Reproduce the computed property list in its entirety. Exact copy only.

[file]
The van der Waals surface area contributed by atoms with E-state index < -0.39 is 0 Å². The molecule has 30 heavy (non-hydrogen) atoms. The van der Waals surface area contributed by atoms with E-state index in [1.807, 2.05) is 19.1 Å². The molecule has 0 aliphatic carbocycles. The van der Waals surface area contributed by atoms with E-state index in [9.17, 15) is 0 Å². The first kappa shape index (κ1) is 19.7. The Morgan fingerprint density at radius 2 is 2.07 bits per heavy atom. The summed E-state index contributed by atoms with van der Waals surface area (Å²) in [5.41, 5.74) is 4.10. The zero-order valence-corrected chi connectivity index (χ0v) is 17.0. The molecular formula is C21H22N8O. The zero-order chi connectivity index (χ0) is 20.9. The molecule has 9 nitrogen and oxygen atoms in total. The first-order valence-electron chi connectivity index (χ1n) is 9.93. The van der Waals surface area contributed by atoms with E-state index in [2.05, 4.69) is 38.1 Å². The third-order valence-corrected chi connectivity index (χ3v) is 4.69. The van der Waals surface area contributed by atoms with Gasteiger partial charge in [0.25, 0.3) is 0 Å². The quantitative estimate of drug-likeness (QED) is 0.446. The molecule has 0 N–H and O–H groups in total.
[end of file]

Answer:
The van der Waals surface area contributed by atoms with E-state index < -0.39 is 0 Å². The molecule has 30 heavy (non-hydrogen) atoms. The van der Waals surface area contributed by atoms with E-state index in [1.807, 2.05) is 19.1 Å². The molecule has 0 aliphatic carbocycles. The van der Waals surface area contributed by atoms with E-state index in [9.17, 15) is 0 Å². The first kappa shape index (κ1) is 19.7. The Morgan fingerprint density at radius 2 is 2.07 bits per heavy atom. The summed E-state index contributed by atoms with van der Waals surface area (Å²) in [5.41, 5.74) is 4.10. The zero-order valence-corrected chi connectivity index (χ0v) is 17.0. The molecular formula is C21H22N8O. The zero-order chi connectivity index (χ0) is 20.9. The molecule has 9 nitrogen and oxygen atoms in total. The first-order valence-electron chi connectivity index (χ1n) is 9.93. The van der Waals surface area contributed by atoms with E-state index in [2.05, 4.69) is 38.1 Å². The third-order valence-corrected chi connectivity index (χ3v) is 4.69. The van der Waals surface area contributed by atoms with Gasteiger partial charge in [0.25, 0.3) is 0 Å². The quantitative estimate of drug-likeness (QED) is 0.446. The molecule has 0 N–H and O–H groups in total.